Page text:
liposome (rus. липосома) — microscopic fluid-filled bubble surrounded by one or more lipid bilayer membranes.

Description

The liposome membrane is usually made of phospholipids, which constitute biological membranes: phosphatidylcholine, phosphatidylethanolamine, phosphatidylserine providing perfect biocompatibility of liposomes. Liposomes can be created by various methods, for example, by sonication of phospholipids in water, freezing and thawing, and extrusion through filters with nano-sized pores. Lately, liposomes have been produced using supercritical fluid technology. These methods make it possible to obtain multilayered liposomes, as well as large and small single-layered liposomes. Liposome sizes may vary from several microns to tens of nanometres (nanosomes) depending on the method of their. An aqueous solution of water-soluble drug is encapsulated inside the liposomal container and a drug is administrated into the human body in such a form. It is beneficial when the active compound is toxic, e.g. anti-cancer agent, or when the drug needs to be protected from destruction on the way to the target. Nonpolar organic drug compounds are delivered to the target site inside the liposome membrane. To ensure targeted liposome delivery, targeted molecules are covalently bound to liposome surface, such as antibodies to proteins on the target cell surface. Modification with polyethylene glycol protects the liposomes from being captured by cells of the immune system, and thus increases the liposomes' lifetime in the bloodstream. Liposomes deliver drugs into a cell either by fusion with its membrane, or by endocytosis. Liposomes as nanocontainers for drugs are used in medicine for cancer treatment and also as a component of cosmetic creams.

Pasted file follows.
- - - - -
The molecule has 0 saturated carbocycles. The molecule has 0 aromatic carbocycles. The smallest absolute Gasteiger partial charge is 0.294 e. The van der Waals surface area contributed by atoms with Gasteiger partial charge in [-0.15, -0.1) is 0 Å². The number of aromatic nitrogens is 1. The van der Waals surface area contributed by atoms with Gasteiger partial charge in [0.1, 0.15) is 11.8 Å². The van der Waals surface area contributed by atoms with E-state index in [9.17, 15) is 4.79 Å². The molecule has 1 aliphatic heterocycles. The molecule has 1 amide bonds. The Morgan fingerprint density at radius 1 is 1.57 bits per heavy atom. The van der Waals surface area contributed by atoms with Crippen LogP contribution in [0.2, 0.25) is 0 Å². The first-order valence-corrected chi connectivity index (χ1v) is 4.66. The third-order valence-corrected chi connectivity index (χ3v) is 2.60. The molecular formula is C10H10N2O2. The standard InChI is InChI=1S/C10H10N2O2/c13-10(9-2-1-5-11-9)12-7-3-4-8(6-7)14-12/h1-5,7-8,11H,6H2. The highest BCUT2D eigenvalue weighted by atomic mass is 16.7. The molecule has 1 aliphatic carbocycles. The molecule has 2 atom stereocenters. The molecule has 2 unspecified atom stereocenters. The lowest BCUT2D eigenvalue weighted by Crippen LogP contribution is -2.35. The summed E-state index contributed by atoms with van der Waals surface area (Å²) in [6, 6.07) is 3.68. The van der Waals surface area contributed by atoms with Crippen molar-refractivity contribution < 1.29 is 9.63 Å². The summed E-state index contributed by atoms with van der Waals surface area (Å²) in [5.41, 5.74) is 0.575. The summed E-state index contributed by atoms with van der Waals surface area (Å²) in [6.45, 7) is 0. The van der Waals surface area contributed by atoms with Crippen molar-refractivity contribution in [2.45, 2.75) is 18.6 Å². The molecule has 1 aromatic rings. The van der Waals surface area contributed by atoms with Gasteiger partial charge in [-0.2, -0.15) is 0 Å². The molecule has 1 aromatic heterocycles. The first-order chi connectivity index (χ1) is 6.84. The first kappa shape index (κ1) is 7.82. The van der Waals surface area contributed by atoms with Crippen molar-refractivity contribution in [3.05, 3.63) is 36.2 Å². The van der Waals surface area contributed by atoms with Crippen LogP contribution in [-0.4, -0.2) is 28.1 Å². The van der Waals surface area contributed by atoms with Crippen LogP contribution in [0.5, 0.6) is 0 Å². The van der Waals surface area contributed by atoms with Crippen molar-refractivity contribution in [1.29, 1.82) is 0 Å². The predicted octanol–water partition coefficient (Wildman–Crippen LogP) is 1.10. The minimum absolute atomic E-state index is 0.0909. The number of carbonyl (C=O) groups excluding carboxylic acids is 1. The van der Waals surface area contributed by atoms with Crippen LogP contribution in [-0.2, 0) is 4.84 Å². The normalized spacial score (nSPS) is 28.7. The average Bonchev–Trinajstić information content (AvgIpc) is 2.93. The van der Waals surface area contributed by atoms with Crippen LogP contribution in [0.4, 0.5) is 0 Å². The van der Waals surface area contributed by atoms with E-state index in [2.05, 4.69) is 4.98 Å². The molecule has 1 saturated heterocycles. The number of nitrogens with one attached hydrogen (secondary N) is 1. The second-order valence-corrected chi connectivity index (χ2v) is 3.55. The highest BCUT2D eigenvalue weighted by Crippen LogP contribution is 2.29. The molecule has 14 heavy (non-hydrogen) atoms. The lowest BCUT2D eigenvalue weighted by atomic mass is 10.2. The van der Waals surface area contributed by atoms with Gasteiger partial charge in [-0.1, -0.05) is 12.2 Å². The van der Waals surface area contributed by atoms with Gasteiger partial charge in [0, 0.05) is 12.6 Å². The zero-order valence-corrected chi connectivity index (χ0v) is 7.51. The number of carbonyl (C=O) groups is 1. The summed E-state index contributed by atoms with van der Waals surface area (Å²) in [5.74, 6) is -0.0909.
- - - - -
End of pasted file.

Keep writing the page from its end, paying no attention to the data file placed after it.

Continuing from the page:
Illustrations

Fig. 1. Liposome.
Fig. 1. Liposome.
Fig. 2. Ways of delivery of liposome contents into a cell.
Fig. 2. Ways of delivery of liposome contents into a cell.

Author

  • Shirinsky Vladimir P.

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